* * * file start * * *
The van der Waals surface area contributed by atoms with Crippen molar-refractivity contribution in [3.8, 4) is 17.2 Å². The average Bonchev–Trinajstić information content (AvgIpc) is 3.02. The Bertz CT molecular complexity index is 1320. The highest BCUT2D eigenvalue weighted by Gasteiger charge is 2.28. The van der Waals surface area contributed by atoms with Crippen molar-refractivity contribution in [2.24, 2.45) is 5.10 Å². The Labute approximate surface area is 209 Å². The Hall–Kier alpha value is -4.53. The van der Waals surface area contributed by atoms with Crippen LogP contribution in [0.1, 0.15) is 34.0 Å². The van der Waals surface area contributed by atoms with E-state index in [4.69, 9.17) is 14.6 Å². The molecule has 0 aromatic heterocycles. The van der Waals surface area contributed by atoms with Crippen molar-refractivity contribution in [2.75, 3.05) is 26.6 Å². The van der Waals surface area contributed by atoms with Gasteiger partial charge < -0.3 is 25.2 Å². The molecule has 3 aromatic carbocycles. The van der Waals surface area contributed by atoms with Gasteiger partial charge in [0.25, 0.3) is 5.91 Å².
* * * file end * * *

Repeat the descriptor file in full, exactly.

The van der Waals surface area contributed by atoms with Crippen molar-refractivity contribution in [3.8, 4) is 17.2 Å². The average Bonchev–Trinajstić information content (AvgIpc) is 3.02. The Bertz CT molecular complexity index is 1320. The highest BCUT2D eigenvalue weighted by Gasteiger charge is 2.28. The van der Waals surface area contributed by atoms with Crippen molar-refractivity contribution in [2.24, 2.45) is 5.10 Å². The Labute approximate surface area is 209 Å². The Hall–Kier alpha value is -4.53. The van der Waals surface area contributed by atoms with Crippen LogP contribution in [0.1, 0.15) is 34.0 Å². The van der Waals surface area contributed by atoms with E-state index in [4.69, 9.17) is 14.6 Å². The molecule has 0 aromatic heterocycles. The van der Waals surface area contributed by atoms with Crippen molar-refractivity contribution in [2.75, 3.05) is 26.6 Å². The van der Waals surface area contributed by atoms with Gasteiger partial charge < -0.3 is 25.2 Å². The molecule has 3 aromatic carbocycles. The van der Waals surface area contributed by atoms with Gasteiger partial charge in [0.25, 0.3) is 5.91 Å².